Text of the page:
In some businesses high employee retention is normal due to the nature of the work (such as seasonal employment), however, what if one of your top leaders/an expert leaves and you have no plan in place? This could leave a huge skills gap within the workplace and lead to a great deal of disruption.
Such people are not always easily replaceable and it can realistically take a long period of time, effort and cost to substitute them.
In order to prevent this scenario means recognising and nurturing your top talent within your organisation. Here are 7 ways to retain your best talent:
1/ Use succession planning
This exercise is valuable for any company, no matter its size. Knowing where your top talent is, where niche skills lie, and where specialism is placed is vital – because if any of this leaves your business (with no back-up plan) then it can be crippling for productivity levels. Get managers, supervisors and HR leaders involved and map out the skills across the organisation and identify who are high, medium and low risk if they were to leave. Then put in action plans for the short, medium and long term.
Doing this regularly helps drive discussions and actions around recruitment & retention strategies, as well as pay, benefits, employee relations and employee satisfaction.
2/ Pay above standard rates
To attract and retain the very best people you need to ensure that they are being paid well for the work they do. Otherwise people can be easily attracted away from your workplace into other businesses. Pay that is below the market rate for a position can make an employee feel as though that their work is not truly valued. It is therefore good practice for HR teams and managers to regularly carry out pay reviews to understand industry and professionals standards.
3/ Promote appropriately
When your best people are doing the kind of work that makes a difference and goes above and beyond then it is important to recognise it. One of the best ways of doing this is by giving them a pay-rise, or promoting them into a new role/department. This tells them, the rest of the company, and others outside that you value their contribution to make the company more profitable and efficient. Development can also be in the form of being involved in large-scale projects or change management exercises.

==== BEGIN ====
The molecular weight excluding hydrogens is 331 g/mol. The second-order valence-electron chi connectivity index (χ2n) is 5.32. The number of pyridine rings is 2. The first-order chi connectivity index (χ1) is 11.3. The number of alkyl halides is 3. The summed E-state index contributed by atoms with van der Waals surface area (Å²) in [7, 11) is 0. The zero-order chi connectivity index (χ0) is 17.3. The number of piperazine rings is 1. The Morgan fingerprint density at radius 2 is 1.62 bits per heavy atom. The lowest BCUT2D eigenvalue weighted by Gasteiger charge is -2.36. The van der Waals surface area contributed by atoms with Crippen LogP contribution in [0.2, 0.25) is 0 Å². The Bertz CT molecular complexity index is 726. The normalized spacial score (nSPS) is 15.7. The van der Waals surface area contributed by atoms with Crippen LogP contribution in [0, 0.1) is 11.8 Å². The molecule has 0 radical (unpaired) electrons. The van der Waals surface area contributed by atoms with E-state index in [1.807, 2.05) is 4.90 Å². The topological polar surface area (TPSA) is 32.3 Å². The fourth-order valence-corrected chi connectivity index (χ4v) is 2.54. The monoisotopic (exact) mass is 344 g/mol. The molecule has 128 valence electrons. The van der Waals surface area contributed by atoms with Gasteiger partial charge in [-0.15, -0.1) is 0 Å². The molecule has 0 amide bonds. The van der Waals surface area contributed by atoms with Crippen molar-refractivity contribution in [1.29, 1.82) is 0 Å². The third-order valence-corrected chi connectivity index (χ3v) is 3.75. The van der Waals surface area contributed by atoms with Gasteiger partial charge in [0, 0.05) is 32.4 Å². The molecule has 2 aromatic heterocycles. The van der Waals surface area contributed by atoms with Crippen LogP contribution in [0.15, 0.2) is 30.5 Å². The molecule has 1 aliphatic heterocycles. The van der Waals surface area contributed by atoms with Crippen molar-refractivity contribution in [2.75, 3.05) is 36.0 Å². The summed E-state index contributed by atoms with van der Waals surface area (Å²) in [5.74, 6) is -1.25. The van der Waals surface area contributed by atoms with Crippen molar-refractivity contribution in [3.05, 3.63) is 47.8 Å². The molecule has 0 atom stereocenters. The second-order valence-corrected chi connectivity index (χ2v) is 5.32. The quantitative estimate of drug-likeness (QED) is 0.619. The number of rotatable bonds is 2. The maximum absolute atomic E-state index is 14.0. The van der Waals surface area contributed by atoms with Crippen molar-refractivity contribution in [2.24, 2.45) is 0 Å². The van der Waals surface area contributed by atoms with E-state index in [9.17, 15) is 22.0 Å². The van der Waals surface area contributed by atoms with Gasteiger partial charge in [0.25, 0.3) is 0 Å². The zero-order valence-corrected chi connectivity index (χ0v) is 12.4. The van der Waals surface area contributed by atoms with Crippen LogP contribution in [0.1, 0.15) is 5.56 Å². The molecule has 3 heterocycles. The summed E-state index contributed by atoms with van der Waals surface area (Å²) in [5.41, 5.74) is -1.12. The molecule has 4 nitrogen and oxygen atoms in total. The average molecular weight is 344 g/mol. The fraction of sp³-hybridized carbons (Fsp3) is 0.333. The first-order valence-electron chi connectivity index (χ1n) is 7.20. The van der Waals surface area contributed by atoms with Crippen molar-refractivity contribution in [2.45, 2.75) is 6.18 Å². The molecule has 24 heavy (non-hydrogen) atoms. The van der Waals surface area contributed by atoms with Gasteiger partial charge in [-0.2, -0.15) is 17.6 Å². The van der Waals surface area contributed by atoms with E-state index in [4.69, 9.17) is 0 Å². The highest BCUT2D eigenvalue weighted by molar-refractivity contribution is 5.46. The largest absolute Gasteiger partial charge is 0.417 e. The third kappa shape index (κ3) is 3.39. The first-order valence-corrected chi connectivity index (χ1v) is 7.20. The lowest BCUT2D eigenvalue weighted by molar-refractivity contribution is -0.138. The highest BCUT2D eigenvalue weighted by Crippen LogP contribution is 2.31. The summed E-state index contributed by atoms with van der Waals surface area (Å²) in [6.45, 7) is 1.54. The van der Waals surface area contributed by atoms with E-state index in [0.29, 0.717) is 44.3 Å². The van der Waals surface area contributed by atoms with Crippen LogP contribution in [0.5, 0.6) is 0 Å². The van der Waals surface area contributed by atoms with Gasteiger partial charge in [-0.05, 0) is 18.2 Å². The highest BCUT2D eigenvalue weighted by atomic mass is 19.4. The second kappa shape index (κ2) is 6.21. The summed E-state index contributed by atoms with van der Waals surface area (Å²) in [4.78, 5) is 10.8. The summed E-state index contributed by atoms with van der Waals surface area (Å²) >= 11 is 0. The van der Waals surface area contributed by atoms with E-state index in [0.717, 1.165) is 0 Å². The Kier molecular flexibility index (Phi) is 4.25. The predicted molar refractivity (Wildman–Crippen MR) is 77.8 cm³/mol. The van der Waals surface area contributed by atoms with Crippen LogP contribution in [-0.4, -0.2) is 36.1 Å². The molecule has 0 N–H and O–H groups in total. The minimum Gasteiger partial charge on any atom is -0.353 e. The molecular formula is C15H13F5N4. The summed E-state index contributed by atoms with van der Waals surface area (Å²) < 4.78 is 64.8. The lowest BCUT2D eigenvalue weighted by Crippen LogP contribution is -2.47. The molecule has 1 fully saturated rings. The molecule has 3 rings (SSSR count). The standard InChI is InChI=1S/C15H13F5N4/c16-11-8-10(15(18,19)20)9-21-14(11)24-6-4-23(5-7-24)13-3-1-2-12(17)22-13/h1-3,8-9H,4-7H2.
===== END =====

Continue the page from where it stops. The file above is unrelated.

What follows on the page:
5/ Communications and feedback
The people who are doing the job best know what it takes to do the job right. Therefore involve such people in any key decision-making/changes. You may not be able to implement every suggestion, but makes change where you can and always let them know you value their input.
Having a culture of open communication within a business is also really important too; this helps you to identify anyone who may be feeling disheartened with their role before they get too far into making decisions to leave. This can help put action plans into place towards supporting the employee and assisting with their wants and needs. This should sit alongside any appraisal process.
6/ Empower people
Employees should be given freedom and enablement in the workplace, especially your top talent. Constant micromanaging could potentially drive them away and make them feel inadequate or uninterested. Give them a task or project (and be available to answer questions or support them) and let them adapt to new challenges. Learning from such experience helps to develop the person and allows them to further grow within the company.
7/ Encourage creative innovation
Give your best people the time and resources to test out fresh new ideas. This will keep them engaged and may just bring in another revenue stream. Many people love to create. Let them do so; it benefits everyone involved.